Practically this entire year, I’ve been flying in the coach economy class cabin due to the fact that I was mostly on mileage award tickets and non-American Airlines operated revenue flights on oneworld partners. Over the past two months, I was mostly flying on LAN and TAM Airlines with both international long haul and short haul flights because of those cheap $440 flights to Foz do Iguacu, Brasil. I wrote about my experiences here, here, and here.
2 years ago, I wrote Why Flying International Economy Coach Is Not The End Of The World. Last year, I wrote about My Experience On A 14-Hour Flight In Economy Class From Los Angeles To Taipei. Here are 5 Tips on How to Select a Better Seat When Flying in Coach:
1. Add your frequent flyer number to your reservation – This is probably the most important step regardless of your elite status. Generally, the airline will favor you over ‘nonmembers’ even if you are just a regular ‘AAdvantage member’ with no elite status. This will come in handy when asking for a better seat. Of course, this step is vital for elite frequent flyers because they will have access to the best seats on the plane. Sometimes, having elite status does backfire on you. (See How I Ended Up In The Last Row Of Economy Class As An Executive Platinum)
2. Select your seat online – The most comfortable economy coach class cabin will depend on your seat. You’re going to want to select the coveted bulkhead aisle/window seats and the exit row seats for the best selections. These are the most coveted seats on the plane and check with seatguru.com to find out where they are. The best seats are usually reserved for elite members and for purchase, but you can get these for free closer to check-in (usually within 24 hours). Don’t fret if you can’t choose a better seat right away because sometimes the airport blocks them and then releases them closer to check in. For now, select the best aisle or window seat towards the front of the cabin.
3. Use social media to select your seats – 2 years ago, I wrote Why Twitter Is Important In The Miles And Points Game. Most major airlines have active Twitter accounts and will help you for whatever reason you need. If it’s a really long international coach flight, you’re definitely going to want an exit row or bulkhead seat with more legroom. It really doesn’t hurt to tweet a simple [email protected] I need help selecting a better seat.” Even if you don’t have elite status, sometimes they can override it with a push of a button without having you pay for a better seat. It doesn’t hurt to try and you’ll come out ahead.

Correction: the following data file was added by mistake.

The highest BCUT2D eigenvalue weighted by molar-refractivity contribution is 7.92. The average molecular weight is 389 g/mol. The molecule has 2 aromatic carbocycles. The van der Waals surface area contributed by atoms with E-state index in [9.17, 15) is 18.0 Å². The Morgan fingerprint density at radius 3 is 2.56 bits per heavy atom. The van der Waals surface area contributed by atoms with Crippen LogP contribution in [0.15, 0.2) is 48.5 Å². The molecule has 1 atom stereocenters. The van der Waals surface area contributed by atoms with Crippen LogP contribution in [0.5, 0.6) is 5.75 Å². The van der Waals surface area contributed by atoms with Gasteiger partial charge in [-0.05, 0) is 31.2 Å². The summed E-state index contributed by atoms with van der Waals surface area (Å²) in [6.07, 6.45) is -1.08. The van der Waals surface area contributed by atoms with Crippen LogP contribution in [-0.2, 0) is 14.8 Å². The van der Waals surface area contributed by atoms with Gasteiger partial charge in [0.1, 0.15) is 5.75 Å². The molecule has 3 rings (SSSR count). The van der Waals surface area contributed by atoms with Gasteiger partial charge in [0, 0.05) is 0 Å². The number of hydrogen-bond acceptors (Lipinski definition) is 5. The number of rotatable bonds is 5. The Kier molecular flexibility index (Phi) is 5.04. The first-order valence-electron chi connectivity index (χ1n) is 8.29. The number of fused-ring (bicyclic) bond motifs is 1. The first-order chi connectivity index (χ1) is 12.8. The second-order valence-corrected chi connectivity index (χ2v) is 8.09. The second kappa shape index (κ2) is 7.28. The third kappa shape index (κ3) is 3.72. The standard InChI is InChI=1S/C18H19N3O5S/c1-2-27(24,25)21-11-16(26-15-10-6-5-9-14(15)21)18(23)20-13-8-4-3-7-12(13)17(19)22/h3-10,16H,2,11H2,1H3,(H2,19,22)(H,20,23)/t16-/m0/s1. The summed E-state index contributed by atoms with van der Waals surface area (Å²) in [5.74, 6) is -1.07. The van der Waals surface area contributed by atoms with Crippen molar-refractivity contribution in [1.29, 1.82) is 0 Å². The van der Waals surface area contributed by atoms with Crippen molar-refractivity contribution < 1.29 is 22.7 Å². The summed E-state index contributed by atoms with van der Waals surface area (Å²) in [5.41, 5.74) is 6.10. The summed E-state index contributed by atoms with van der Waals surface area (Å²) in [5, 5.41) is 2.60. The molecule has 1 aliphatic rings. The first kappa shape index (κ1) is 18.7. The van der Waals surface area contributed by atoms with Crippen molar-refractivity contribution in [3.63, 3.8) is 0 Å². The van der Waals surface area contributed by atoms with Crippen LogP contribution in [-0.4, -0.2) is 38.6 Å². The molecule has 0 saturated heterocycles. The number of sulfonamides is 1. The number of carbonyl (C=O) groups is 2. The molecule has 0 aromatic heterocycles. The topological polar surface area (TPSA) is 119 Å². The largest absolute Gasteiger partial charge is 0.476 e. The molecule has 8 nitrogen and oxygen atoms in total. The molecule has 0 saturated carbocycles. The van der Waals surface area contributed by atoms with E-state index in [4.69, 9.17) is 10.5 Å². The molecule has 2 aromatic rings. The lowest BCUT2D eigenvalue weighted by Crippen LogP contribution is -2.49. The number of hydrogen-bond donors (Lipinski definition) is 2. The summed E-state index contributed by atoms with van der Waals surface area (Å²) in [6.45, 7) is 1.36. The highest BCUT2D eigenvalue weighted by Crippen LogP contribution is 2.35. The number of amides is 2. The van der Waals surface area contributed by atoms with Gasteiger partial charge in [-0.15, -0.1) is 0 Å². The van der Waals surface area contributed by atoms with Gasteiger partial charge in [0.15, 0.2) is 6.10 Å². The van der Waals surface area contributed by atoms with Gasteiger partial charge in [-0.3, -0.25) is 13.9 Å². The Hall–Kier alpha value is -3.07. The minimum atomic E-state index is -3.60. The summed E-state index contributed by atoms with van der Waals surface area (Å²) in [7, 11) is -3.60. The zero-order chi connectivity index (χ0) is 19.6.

4. Check in online within 24 or 48 hours – With LAN and TAM Airlines, check-in starts 48 hours before your scheduled flights which can be a huge advantage if you do it early. For most airlines, it’s generally 24 hours before your scheduled flight time. The most important thing about checking in early online is the seat selection. I’ve previously mentioned that sometimes airlines release ‘blocked seats’ that were under airport control and they might be up for grabs at the check-in window. A win for me is selecting any seat that is not a middle seat towards the front of the coach economy class cabin.
5. Get to the airport early – Again, I’ve stressed that getting a better seat is probably the most important thing when making a coach flight much more comfortable. Getting to the airport 3 hours earlier than your scheduled flight is usually the best bet for better chances. The key thing when physically going up to the airport counter is to be nice, smile, and start your conversation off with some small talk. Try to build a rapport from the get-go because everything will be under the airport agent’s hands. He or she has every power to assign you a better seat (even previously blocked seats under airport control) without paying for one or even without having elite status, all with a push of a button on their keyboard. My usual line is “Hi, how are you doing? I would like to check-in please.” Usually they’ll ask where you’re headed to and then you can build some small talk here. As soon as the agent grabs your passport and starts looking up your information on the computer, I usually say, “I was wondering if there’s a better seat available like a bulkhead or exit row?”
Using these five above methods will give you a much better increased chance at scoring a better seat in the coach economy class cabin. I mean, who wants to be stuck in a middle seat or an undesirable seat in the back of the plane? Hopefully this helps!
Do you have any tips on making a coach flight more comfortable?